But for those who dedicate their time to the arts, each medium maintains its own special qualities that other forms simply cannot offer.
Wang pointed out that the visual arts offer something special that we don’t see very often in many other mediums.
“Visual art can provide an audience with something other art forms cannot provide, and that is stillness. It can be independently placed in a position for a long time and remain in place to allow for viewing and contemplation.”
This opportunity to absorb work at one’s own pace is an opportunity that many take for granted as entertainment and media have become more fast-paced and unyielding.
There is a great deal of value in sitting with a work of art and learning what it means to you, how it affects you.
The Old Masters
Wang’s influences include Rembrandt and Michelangelo Merisi da Caravaggio. Many casual art fans don’t engage with work by these masters beyond museums and art history classes, but Wang has continued to find inspiration in their techniques, especially when it comes to lighting.
“The lighting in my work was indeed influenced by the masters of classical art in the 17th and 18th centuries. Through the expressive lighting of the masters’ exquisite works of art, I experience the unique charm and power of lighting in artistic expression.”
At the same time, Wang has been able to tweak those age-old techniques to achieve a look all his own. Classical work simply serves as a jumping-off point.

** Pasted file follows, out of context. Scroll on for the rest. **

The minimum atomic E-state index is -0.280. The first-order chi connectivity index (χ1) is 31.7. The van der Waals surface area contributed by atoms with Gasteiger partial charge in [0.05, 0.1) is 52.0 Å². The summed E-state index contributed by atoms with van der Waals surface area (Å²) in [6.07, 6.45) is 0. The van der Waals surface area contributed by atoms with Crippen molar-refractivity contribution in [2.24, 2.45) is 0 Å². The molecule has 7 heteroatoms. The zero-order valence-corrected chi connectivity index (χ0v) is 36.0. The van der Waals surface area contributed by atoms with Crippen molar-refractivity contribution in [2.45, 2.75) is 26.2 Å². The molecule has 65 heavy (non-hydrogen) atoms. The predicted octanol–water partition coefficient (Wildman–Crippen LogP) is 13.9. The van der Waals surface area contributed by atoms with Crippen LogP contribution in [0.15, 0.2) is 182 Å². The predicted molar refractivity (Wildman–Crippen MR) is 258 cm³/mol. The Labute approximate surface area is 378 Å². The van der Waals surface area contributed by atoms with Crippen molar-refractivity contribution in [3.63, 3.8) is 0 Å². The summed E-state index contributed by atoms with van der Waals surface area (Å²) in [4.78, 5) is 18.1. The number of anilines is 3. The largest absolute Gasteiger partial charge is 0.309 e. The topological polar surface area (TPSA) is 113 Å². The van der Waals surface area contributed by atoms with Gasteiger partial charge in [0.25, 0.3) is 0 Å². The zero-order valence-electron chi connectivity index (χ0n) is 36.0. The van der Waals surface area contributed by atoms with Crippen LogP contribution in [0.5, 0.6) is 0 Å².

We spoke with famed art critic Peter Frank about Wang’s work and its relation to classical painting. Frank has written for LA Weekly, The Huffington Post, and The Village Voice, in addition to serving as a renowned curator based in both Los Angeles and New York.
He highlighted how Wang’s work is able to become something entirely its own while still utilizing established techniques.
“This hyper-artfulness is what draws us to the work of Gérôme, Sargent, Constable, Menzel, and so many other 19th century realists. Like them, Wang clearly emulates earlier Western painters, the Venetians, for instance, or the Dutch. But, for all his virtuosity, distills his own style from all he has beheld.”
Realism in a Contemporary Landscape
So what role does realism play in the landscape of contemporary art? If you walk into a contemporary art museum today, you’d be hard-pressed to find traditional realism paintings, with notable exceptions such as works by Kehinde Wiley. Realism is often unfairly relegated to more traditional galleries and museum spaces.
Wang has grown accustomed to these challenges, recognizing that there are certain barriers in place, intentional or unintentional, that limit the scope of realist paintings.
“As one of the most important art forms in contemporary visual art, the realist school has a profound history and a record of brilliant artistic achievement. In the diverse world of contemporary art, realistic art faces constant challenges. Realist painting, as the oldest art form, has a unique and irreplaceable artistic allure. While it is affected by the development of art, it still shows strong vitality.
There’s a temptation here to pose Wang’s dedication to realism as an act of opposition or rebellion. In the realm of writing, for example, there is an established precedent of authors writing specifically in opposition to other authors. A notable example is writer Samuel Beckett, wrote in opposition to another great Irish writer: James Joyce.